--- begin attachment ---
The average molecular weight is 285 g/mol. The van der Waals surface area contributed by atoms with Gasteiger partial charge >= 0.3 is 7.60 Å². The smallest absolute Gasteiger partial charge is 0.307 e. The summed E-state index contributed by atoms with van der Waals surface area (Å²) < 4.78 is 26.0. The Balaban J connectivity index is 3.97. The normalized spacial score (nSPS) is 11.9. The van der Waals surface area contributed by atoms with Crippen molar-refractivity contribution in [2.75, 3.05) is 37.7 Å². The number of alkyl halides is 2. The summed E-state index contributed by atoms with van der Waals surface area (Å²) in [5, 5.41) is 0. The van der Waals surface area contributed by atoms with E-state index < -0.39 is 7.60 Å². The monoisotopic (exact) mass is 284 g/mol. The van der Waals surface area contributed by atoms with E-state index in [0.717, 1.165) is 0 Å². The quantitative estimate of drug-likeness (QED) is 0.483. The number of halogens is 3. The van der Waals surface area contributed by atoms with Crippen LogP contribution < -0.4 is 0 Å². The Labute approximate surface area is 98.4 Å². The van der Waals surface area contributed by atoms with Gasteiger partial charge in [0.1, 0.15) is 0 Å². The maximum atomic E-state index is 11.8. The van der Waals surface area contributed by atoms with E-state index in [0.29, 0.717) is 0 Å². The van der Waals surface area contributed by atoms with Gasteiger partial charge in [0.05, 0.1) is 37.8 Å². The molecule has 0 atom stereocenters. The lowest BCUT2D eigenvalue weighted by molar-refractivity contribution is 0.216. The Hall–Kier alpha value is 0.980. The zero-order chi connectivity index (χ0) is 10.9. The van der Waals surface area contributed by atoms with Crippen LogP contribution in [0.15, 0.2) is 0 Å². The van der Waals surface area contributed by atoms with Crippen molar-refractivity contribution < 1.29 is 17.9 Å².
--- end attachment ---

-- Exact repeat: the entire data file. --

The average molecular weight is 285 g/mol. The van der Waals surface area contributed by atoms with Gasteiger partial charge >= 0.3 is 7.60 Å². The smallest absolute Gasteiger partial charge is 0.307 e. The summed E-state index contributed by atoms with van der Waals surface area (Å²) < 4.78 is 26.0. The Balaban J connectivity index is 3.97. The normalized spacial score (nSPS) is 11.9. The van der Waals surface area contributed by atoms with Crippen molar-refractivity contribution in [2.75, 3.05) is 37.7 Å². The number of alkyl halides is 2. The summed E-state index contributed by atoms with van der Waals surface area (Å²) in [5, 5.41) is 0. The van der Waals surface area contributed by atoms with E-state index < -0.39 is 7.60 Å². The monoisotopic (exact) mass is 284 g/mol. The van der Waals surface area contributed by atoms with E-state index in [0.717, 1.165) is 0 Å². The quantitative estimate of drug-likeness (QED) is 0.483. The number of halogens is 3. The van der Waals surface area contributed by atoms with Crippen LogP contribution < -0.4 is 0 Å². The Labute approximate surface area is 98.4 Å². The van der Waals surface area contributed by atoms with Gasteiger partial charge in [0.1, 0.15) is 0 Å². The maximum atomic E-state index is 11.8. The van der Waals surface area contributed by atoms with E-state index in [0.29, 0.717) is 0 Å². The van der Waals surface area contributed by atoms with Gasteiger partial charge in [0.05, 0.1) is 37.8 Å². The molecule has 0 atom stereocenters. The lowest BCUT2D eigenvalue weighted by molar-refractivity contribution is 0.216. The Hall–Kier alpha value is 0.980. The zero-order chi connectivity index (χ0) is 10.9. The van der Waals surface area contributed by atoms with Crippen LogP contribution in [0.15, 0.2) is 0 Å². The van der Waals surface area contributed by atoms with Crippen molar-refractivity contribution < 1.29 is 17.9 Å².